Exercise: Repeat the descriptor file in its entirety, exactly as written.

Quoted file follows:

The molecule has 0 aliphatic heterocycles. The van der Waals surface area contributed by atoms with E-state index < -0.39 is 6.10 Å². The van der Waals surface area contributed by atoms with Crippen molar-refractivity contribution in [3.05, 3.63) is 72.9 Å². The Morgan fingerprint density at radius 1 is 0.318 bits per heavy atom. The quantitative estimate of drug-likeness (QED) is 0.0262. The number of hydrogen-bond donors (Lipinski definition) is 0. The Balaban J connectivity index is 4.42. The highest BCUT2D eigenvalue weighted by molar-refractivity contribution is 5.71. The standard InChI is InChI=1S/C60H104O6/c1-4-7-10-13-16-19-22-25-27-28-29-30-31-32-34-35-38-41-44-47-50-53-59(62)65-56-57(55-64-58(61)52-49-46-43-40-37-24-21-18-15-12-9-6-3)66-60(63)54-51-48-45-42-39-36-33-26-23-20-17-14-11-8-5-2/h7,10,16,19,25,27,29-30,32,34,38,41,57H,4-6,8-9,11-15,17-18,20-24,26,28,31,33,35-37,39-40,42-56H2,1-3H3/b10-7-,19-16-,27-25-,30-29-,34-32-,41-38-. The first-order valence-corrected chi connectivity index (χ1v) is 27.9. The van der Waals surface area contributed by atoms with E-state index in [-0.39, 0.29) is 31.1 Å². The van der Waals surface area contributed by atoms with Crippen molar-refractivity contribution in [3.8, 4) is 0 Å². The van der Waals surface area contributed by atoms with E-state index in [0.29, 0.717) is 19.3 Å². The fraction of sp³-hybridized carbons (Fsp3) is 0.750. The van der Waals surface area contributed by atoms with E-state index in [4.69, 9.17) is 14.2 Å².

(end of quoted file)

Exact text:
The molecule has 0 aliphatic heterocycles. The van der Waals surface area contributed by atoms with E-state index < -0.39 is 6.10 Å². The van der Waals surface area contributed by atoms with Crippen molar-refractivity contribution in [3.05, 3.63) is 72.9 Å². The Morgan fingerprint density at radius 1 is 0.318 bits per heavy atom. The quantitative estimate of drug-likeness (QED) is 0.0262. The number of hydrogen-bond donors (Lipinski definition) is 0. The Balaban J connectivity index is 4.42. The highest BCUT2D eigenvalue weighted by molar-refractivity contribution is 5.71. The standard InChI is InChI=1S/C60H104O6/c1-4-7-10-13-16-19-22-25-27-28-29-30-31-32-34-35-38-41-44-47-50-53-59(62)65-56-57(55-64-58(61)52-49-46-43-40-37-24-21-18-15-12-9-6-3)66-60(63)54-51-48-45-42-39-36-33-26-23-20-17-14-11-8-5-2/h7,10,16,19,25,27,29-30,32,34,38,41,57H,4-6,8-9,11-15,17-18,20-24,26,28,31,33,35-37,39-40,42-56H2,1-3H3/b10-7-,19-16-,27-25-,30-29-,34-32-,41-38-. The first-order valence-corrected chi connectivity index (χ1v) is 27.9. The van der Waals surface area contributed by atoms with E-state index in [-0.39, 0.29) is 31.1 Å². The van der Waals surface area contributed by atoms with Crippen molar-refractivity contribution in [3.8, 4) is 0 Å². The van der Waals surface area contributed by atoms with E-state index in [0.29, 0.717) is 19.3 Å². The fraction of sp³-hybridized carbons (Fsp3) is 0.750. The van der Waals surface area contributed by atoms with E-state index in [4.69, 9.17) is 14.2 Å².